The Associated Press

PORT-AU-PRINCE — Haiti’s electoral commission said on Aug. 17 that it was postponing its ruling on who will be allowed to run for president in November elections, leaving hip hop artist Wyclef Jean’s candidacy in limbo.

A statement from the commission, known as the CEP, said it would postpone the announcement until Aug. 20.

The delay was the latest turn in the fledgling presidential race in this earthquake-torn country. Jean – one of dozens of candidates vying for the office – said he was in hiding Tuesday after receiving death threats.

The musician disclosed the threats in a series of e-mails to The Associated Press, revealing few details. Jean said he received a phone call telling him to get out of Haiti and that he was in hiding in a secret location in the Caribbean country.

The Haitian-born Jean said he did not know whether the commission would approve his candidacy, but there have been questions about whether he meets the residency requirements to run.

“We await the CEP decision but the laws of the Haitian Constitution must be respected,” he said in one of a flurry of e-mails.

Later in the evening, Jean sent the AP a one-word e-mail: “Hope!”

The CEP’s decisions – or lack thereof – sparked small protests throughout Port-au-Prince. During a peaceful march recently near the CEP office, several dozen young men marched and sang in the rain.

Later in the evening, a main road in and out of the city was blocked by burning tires.

A few days earlier Jean said that as leader he would work to change Haiti’s constitution to allow dual citizenship and give many Haitians living abroad the right to vote in their homeland.

The issue is central in Haiti, where hundreds of thousands have emigrated to flee poverty and the money they send to relatives back home is a vital source of income in the earthquake-ravaged Caribbean nation.

Currently, Haitians who emigrate must renounce their Haitian citizenship if they become citizens of another country, making them unable to vote or run for office in their homeland. Jean himself left Haiti for New York City when he was nine, but never sought U.S. citizenship.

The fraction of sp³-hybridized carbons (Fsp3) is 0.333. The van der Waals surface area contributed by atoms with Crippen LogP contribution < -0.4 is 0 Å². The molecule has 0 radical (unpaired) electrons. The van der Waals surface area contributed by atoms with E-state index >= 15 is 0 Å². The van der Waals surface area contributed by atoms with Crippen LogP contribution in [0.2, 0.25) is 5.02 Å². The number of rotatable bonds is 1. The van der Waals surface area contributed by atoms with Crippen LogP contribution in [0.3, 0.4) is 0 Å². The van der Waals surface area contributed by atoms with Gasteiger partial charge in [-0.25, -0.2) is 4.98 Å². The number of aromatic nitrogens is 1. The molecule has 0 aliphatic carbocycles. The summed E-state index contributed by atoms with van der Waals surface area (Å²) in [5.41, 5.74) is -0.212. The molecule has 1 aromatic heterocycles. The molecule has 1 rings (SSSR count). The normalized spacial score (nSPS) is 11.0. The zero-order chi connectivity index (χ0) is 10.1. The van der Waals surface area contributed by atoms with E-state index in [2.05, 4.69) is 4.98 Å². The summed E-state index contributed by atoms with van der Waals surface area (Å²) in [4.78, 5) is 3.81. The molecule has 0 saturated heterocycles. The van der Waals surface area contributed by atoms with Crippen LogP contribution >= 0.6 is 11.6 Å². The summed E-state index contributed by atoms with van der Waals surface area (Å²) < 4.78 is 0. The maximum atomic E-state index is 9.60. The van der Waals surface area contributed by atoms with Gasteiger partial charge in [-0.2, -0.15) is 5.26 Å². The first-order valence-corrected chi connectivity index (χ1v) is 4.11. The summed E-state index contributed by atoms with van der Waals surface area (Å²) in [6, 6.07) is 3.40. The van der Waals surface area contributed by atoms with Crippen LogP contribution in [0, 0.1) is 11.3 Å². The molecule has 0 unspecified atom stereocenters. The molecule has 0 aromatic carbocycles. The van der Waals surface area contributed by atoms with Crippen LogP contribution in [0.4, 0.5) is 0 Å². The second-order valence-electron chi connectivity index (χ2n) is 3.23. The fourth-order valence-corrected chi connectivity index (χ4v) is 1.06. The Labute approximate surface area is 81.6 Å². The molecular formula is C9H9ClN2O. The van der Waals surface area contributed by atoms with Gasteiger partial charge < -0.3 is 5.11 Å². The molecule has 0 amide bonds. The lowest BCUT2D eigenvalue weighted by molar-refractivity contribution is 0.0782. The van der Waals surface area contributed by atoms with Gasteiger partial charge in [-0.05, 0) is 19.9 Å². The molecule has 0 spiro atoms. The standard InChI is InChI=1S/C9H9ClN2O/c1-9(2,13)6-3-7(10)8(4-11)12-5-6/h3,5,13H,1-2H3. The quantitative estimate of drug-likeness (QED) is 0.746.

The former Fugees front man told The Associated Press that his presidency would be a “bridge” between the Haitians abroad and those living in the country.

“The future is dual citizenship,” he said, adding that many countries, including the neighboring Dominican Republic, allow citizens to hold two passports.

Haitians abroad “should have the right to vote in their country,” especially since they send billions in remittances to family members.

“If they are the ones who keep this country alive, they should have some kind of say on what kind of government structure there is,” the 40-year-old singer said.

Jean arrived in Haiti after giving a concert in Belgium. He said it might be one of his last performances for five years if elected.

The singer, who appeared relaxed and was wearing a blue Adidas track suit and headphones around his neck, spoke to AP on Aug. 14 at the main airport in Port-au-Prince. He touched on issues of security, former Haitian President Jean Bertrand Aristide and on what being a celebrity has taught him about politics.

“Celebrity has taught me that politics is politricks,” he said. “The fact that I’m coming with this with fresh eyes but not naive ears, I think that’s a good start.”

But he spent most of the interview discussing the Haitian Diaspora, concentrated mainly in Miami, New York, Paris and Montreal.

People in Haiti have long relied on family and friends abroad to make ends meet. Remittances are the main source of income in the country of more than 9 million people, 70 percent of whom are unemployed and 90 percent of whom live in poverty.

According to a survey for the Inter-American Development Bank, 33 percent of Haitians receive cash from abroad and nearly 75 percent of the money is spent on food, housing, utilities and clothing. Food and other gifts are also sent.